Booked on the Red-Eye to Mass General

My father, who will be 90 next month, is probably reading on his iPhone Kindle app right now in the hospital. I will be there before sunrise.

My father this summer listening to a podcast at Ocean Park, Maine

Dad sounded pretty good on the phone this evening when I reached him in the ER at Mass General Hospital in Boston.

“I’ve got my iPhone charger,” he said with satisfaction. “That Kindle book you gave me for Christmas is terrific.”

Which means that during the monitor-beeping, no-visitors, intimate vigil of a night in the hospital my father, 37 days before he turns 90, will be devouring a book about the Laser Interferometer Gravitational-Wave Observatory.

The book is Black Hole Blues and Other Songs from Outer Space by Janna Levin. From the rave reviews, I thought Dad might love it. Here is a taste of the story, from the hardcover flap:

Black holes are dark. That is their essence. When black holes collide, they will do so unilluminated. Yet the black hole collision is an event more powerful than any since the origin of the universe. The profusion of energy will emanate as waves in the shape of spacetime: gravitational waves. No telescope will ever record the event; instead, the only evidence would be the sound of spacetime ringing.

As you can imagine, my father is sharp as a laser beam. He is endlessly curious, motivated, engaged, and optimistic. The retired CEO of a Boston bank, he lately has been writing poems on his iPhone about certainty and uncertainty. They’re very good.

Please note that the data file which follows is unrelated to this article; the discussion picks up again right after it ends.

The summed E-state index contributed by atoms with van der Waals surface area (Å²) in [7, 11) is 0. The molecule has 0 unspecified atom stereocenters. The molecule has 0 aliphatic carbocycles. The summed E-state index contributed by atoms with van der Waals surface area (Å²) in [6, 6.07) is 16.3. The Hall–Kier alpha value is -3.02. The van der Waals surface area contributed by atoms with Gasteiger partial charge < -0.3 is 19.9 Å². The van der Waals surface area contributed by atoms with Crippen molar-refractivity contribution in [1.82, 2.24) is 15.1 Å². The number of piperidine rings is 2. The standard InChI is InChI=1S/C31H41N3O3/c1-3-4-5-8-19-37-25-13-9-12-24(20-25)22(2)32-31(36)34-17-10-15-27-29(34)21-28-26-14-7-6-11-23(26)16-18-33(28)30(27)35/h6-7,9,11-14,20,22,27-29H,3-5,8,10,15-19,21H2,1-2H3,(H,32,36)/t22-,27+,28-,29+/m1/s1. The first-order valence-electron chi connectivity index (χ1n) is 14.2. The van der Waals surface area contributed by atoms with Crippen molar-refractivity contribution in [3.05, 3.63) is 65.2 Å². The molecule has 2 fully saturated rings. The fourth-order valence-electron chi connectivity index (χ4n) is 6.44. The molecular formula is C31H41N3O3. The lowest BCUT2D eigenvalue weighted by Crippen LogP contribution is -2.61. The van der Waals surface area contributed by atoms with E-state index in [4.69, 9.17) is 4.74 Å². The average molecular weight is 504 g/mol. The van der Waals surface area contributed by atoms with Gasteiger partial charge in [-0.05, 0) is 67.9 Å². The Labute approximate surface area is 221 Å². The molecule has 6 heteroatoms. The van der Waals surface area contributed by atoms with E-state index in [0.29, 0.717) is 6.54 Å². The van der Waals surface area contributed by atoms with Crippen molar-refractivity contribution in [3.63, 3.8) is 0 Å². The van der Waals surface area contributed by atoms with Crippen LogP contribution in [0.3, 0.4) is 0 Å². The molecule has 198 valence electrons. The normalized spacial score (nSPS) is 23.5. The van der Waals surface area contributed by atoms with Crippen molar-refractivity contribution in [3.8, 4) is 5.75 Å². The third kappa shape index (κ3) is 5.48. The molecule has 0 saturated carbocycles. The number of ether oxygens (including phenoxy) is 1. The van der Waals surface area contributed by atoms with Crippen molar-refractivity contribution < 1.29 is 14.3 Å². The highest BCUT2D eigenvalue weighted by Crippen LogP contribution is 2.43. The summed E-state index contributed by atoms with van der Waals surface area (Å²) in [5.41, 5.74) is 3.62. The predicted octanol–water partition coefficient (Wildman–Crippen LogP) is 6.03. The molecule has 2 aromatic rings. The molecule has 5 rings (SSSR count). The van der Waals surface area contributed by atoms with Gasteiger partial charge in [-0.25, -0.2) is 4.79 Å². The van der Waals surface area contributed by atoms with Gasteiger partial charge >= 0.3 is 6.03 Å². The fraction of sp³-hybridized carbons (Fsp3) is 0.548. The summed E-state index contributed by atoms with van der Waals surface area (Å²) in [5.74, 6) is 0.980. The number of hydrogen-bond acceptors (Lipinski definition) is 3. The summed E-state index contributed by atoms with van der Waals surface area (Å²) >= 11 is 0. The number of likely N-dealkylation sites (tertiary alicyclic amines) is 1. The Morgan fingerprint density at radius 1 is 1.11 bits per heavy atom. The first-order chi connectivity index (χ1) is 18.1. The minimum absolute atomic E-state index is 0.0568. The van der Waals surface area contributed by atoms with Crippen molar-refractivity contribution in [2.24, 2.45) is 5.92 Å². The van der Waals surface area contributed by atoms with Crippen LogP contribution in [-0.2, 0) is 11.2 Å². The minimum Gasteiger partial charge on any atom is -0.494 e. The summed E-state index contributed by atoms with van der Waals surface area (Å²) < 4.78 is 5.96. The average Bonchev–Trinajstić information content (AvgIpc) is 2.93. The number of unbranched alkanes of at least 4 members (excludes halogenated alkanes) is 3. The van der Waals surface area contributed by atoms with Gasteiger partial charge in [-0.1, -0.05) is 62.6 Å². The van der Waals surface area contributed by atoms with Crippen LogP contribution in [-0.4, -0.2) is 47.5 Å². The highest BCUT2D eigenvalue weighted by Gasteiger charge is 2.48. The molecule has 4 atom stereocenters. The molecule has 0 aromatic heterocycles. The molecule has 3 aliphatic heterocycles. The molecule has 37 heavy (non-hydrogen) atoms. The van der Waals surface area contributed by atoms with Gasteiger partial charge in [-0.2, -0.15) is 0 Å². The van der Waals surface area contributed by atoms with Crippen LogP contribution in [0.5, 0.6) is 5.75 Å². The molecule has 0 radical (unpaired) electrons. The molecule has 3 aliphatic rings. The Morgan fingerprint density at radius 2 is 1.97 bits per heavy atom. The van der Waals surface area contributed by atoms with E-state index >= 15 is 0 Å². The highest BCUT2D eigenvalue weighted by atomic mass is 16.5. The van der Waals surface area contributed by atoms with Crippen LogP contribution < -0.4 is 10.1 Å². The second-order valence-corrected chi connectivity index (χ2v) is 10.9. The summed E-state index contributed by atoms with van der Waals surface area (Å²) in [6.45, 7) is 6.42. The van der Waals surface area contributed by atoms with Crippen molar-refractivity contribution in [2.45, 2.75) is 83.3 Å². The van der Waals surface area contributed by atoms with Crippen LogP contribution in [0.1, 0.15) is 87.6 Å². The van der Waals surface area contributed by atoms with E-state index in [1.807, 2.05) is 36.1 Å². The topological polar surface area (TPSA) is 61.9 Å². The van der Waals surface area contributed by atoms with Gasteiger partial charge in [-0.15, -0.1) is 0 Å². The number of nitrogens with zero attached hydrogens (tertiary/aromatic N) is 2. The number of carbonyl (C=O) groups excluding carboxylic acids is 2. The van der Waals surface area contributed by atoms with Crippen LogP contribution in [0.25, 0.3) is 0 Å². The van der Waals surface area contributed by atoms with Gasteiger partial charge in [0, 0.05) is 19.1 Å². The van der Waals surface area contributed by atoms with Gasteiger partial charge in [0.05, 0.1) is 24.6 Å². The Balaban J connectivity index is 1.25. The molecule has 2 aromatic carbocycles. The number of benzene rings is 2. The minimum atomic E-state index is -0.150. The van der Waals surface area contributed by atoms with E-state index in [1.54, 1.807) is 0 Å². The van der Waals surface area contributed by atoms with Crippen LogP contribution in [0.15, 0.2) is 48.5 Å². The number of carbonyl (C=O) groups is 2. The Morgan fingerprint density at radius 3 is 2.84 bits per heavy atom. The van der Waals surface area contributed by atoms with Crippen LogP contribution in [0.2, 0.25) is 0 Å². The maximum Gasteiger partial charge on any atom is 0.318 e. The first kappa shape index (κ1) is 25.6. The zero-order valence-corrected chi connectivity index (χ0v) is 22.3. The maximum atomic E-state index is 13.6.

What brought him by ambulance to Mass General today was what looked like a blood clot on his leg. Scary stuff. I heard about it from my sister, who was on her way in to the ER from Concord, Mass. Mom sounded scared when I phoned her as she was headed out the door of her and Dad’s home in Cambridge with their housekeeper, Marie.

It was a long wait here in Denver before we got the first bulletin, a text from Marie:

We are now at MGH. They think it may be a spontaneous bleed not clot at the moment. If so they will wrap leg. They will take him for an ultra sound to make sure. Both of them are in good spirits.

An hour later, I received this text from my sister Stephanie:

He’s spending the night on the observation unit. There’s some damage to the muscle from the bleeding. If the bleeding increases they could have to operate to relieve the pressure in the muscle.

While waiting for news, I had booked a middle seat on JetBlue Flight 994 which leaves DIA in about an hour, nonstop to Logan Airport, arriving at 5:30 a.m. Which means I need to pack up my stuff at the pizza place on Concourse A and head toward Gate A-33. My wife Darlene and the Yorkie Claire will follow tomorrow on Southwest.

Dad on the phone gave me a concise, no-nonsense description of his medical condition. He said his leg didn’t hurt unless someone touched it.

What he really wanted to talk about was black holes and the way Janna Levin makes her story readable by following the individual scientists and engineers on the decades-long project.

“It’s not easy to understand, but it’s a great read,” he told me.

That’s my Dad.

I can’t wait to see him in a few hours, to hear more about what he’s reading — and to see what we all can do to help out.